This study also allows for further elaboration of how bootstrapping might operate in language learning. Our findings suggest that universal phonological or perceptual biases can guide the earliest stages of word-segmentation in concert with TPs and words used in isolation (Brent & Siskind, 2001). Language-specific phonotactic generalizations may then be extracted from these initial words, which can then be used to ascertain further word boundaries (Saffran, 2002). Even if the SSP is only providing information on syllable breaks, this would be a crucial component of statistically driven processes of word segmentation that use syllables and syllable counting (Swingley, 2005).

Finally, these findings can contribute to the growing literature on computational models of word segmentation (Blanchard, Heinz, & Golinkoff, 2010; Davis, 2004; Monaghan & Christiansen, 2010; Rytting et al., 2010; Swingley, 2005). Generally, most of these models seek to minimize external components (Monaghan & Christiansen, 2010), or constraints and biases applied to the model that cannot be inferred from language exposure alone. This may needlessly limit precision, however, as models have successfully incorporated experimentally justifiable biases (Frank, Goldwater, Mansinghka, Griffiths, & Tenenbaum, 2007). The current study represents evidence of just such a bias, and models incorporating the SSP may show improved precision (Bartlett, Kondrak, & Cherry, 2009).

5.3. Summary

To conclude, the present results suggest that the SSP is a language-independent bias that can interact with language-specific information to guide word segmentation. With this conclusion, we join Jusczyk (1997), Johnson and Jusczyk (2001), Saffran (2002), Mattys and Melhorn (2007) and others who have suggested that cues to word segmentation, including both universal and language-specific cues (Tyler & Cutler, 2009), operate in concert and not independently. An open question is precisely how these cues interact both synchronically, at any one stage in development, and ontogenetically. Cues that depend on word-based phonotactic restrictions and stress patterning crucially depend on knowing something about the language being learned. TP has been forwarded as a solution to this chicken-and-egg problem as an early, if not the first, cue that is used to boot-strap others (Saffran, Aslin, et al., 1996). The SSP, being language independent and reflected in children’s earliest word productions (Ohala, 1996), requires no knowledge of word-hood to be effective. So it also has the potential to be an early cue facilitating word segmentation, enabling learners to subsequently acquire other more language-specific cues requiring exposure to a particular language. This study demonstrated how language-specific information interacts with a linguistic universal, the SSP, in the task of word segmentation. Ultimately, this experiment represents an attempt toward unifying a theory of language learning with theories of language itself.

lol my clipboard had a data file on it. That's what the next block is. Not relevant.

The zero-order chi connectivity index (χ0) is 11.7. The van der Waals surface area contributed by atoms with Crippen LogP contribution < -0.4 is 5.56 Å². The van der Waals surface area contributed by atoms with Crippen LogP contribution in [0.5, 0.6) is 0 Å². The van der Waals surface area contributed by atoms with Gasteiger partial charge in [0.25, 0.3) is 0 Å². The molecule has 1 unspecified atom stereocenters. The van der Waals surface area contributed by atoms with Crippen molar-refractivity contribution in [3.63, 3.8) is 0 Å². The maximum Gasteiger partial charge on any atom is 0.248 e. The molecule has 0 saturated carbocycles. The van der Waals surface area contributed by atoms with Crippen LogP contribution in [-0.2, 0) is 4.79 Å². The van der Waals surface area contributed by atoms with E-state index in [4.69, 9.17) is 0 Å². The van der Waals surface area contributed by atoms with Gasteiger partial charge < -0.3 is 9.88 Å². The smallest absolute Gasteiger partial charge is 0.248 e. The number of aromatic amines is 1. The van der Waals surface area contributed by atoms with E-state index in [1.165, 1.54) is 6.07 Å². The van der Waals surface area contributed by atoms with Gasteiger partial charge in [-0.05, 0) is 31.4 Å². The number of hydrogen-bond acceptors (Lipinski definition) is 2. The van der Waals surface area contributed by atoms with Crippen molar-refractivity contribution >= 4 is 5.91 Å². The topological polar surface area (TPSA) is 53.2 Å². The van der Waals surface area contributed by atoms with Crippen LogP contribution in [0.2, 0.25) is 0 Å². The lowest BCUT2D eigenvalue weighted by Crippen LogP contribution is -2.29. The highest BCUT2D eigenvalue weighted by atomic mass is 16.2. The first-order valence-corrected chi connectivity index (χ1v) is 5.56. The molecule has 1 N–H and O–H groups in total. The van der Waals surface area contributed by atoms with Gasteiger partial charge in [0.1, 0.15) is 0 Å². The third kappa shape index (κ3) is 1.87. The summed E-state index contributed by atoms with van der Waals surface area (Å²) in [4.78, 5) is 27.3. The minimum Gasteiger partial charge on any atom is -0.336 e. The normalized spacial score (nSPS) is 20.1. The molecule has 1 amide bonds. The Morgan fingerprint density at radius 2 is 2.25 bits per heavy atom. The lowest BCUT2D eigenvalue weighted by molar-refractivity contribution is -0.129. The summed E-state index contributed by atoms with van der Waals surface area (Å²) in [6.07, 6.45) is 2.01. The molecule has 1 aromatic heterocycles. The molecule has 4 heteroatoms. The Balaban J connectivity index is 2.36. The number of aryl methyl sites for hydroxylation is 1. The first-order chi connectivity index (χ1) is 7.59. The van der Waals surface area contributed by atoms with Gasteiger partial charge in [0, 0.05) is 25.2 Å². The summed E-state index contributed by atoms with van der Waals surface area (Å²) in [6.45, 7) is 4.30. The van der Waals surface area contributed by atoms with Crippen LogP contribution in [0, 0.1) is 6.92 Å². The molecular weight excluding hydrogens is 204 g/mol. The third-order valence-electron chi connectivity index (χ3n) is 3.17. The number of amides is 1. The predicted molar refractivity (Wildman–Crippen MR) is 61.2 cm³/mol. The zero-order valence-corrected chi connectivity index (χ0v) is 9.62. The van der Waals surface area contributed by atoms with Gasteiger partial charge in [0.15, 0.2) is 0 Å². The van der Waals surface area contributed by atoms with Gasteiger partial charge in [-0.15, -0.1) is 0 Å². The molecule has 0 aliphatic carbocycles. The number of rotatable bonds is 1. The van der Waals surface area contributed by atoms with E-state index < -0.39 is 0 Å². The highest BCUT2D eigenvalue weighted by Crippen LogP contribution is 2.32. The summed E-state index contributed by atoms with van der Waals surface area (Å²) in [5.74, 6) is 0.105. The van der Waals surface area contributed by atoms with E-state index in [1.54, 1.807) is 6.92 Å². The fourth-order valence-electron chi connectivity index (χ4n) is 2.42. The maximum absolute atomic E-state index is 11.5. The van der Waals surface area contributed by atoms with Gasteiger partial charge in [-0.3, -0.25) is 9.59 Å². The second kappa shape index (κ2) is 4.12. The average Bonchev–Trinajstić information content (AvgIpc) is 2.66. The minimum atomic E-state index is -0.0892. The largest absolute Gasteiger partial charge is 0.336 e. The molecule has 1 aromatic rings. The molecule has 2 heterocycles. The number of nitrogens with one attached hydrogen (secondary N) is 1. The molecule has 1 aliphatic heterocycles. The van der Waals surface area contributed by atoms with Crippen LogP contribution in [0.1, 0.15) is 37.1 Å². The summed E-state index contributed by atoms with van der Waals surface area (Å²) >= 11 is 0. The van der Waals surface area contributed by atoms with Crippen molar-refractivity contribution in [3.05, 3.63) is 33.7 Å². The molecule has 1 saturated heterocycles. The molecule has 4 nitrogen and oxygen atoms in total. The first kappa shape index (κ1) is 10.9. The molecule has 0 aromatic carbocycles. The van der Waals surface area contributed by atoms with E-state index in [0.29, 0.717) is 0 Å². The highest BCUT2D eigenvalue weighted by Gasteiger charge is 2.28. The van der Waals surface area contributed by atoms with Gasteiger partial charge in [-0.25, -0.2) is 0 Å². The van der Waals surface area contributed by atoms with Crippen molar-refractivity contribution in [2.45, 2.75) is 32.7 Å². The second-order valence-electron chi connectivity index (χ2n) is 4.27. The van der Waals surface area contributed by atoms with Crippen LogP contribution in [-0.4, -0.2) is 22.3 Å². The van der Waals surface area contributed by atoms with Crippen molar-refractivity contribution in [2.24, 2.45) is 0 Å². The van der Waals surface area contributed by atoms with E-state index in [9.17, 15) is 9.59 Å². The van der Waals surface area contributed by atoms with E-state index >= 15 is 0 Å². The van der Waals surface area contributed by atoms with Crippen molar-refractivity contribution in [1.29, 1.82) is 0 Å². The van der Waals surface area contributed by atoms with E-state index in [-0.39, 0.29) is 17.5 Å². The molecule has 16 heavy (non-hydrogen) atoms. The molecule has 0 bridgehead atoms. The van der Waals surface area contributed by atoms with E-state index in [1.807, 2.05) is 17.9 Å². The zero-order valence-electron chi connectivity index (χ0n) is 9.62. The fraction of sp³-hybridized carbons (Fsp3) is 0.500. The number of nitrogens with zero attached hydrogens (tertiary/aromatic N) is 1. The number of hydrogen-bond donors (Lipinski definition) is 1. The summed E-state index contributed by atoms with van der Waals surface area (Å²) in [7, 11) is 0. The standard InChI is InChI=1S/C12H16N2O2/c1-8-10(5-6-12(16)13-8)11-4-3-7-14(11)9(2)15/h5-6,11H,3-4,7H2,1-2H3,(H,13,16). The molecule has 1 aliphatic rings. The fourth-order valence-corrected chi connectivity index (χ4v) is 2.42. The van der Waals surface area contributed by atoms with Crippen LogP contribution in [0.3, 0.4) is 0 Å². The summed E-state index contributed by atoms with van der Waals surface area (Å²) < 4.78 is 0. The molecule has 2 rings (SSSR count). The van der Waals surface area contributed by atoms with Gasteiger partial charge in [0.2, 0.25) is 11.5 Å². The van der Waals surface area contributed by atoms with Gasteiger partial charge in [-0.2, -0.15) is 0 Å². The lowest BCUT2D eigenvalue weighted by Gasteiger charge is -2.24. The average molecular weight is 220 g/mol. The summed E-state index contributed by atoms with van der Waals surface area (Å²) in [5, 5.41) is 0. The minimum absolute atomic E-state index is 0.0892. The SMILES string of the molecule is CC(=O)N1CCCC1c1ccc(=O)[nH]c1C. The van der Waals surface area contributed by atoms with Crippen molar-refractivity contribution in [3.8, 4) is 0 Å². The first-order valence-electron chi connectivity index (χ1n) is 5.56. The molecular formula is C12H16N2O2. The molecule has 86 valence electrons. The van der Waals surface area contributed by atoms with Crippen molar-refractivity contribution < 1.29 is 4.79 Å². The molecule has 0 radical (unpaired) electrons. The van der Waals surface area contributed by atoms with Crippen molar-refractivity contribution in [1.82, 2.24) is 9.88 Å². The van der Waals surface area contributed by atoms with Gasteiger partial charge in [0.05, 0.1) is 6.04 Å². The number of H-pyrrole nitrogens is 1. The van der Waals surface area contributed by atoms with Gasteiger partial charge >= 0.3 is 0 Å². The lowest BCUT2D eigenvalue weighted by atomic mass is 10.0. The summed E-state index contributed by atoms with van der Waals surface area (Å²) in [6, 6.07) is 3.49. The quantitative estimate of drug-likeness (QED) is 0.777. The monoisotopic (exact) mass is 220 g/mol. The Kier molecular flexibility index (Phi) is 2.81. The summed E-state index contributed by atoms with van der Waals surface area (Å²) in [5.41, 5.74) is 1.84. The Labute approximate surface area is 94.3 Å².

Footnotes

  • 1

    Although it is possible that learners are extracting frequently occurring strings as words, rather than using TPs between elements to extract words, the available evidence suggests that this is not the case (e.g., Aslin, Saffran, & Newport, 1998).

  • 2

    This is an interesting counter-argument to the idea that English word-likeness may have affected participants’ segmentation in Experiment 1: since English allows SSP violations, participants should have been comfortable with SSP-violating words—they are used to them. However, as in Experiment 2, native-language knowledge at this level of abstraction (broad descriptions of what is allowed, such as clusters, SSP violations) does not seem to impact performance on these tasks. While this may seem to contradict Finn and Hudson Kam (2008), they were investigating the impact of much more specific L1 knowledge.

  • 3

    Silence in and of itself is not a particularly reliable cue for word segmentation as silences more typically coincide with consonantal closures than with word boundaries. However, our silences were generally longer than voiceless consonants and so were likely more salient, in addition to being correlated with boundaries defined by TP. Furthermore, previous studies (Finn & Hudson Kam, 2008; Gomez, 2002) have shown that pauses can positively impact word segmentation.

Ancillary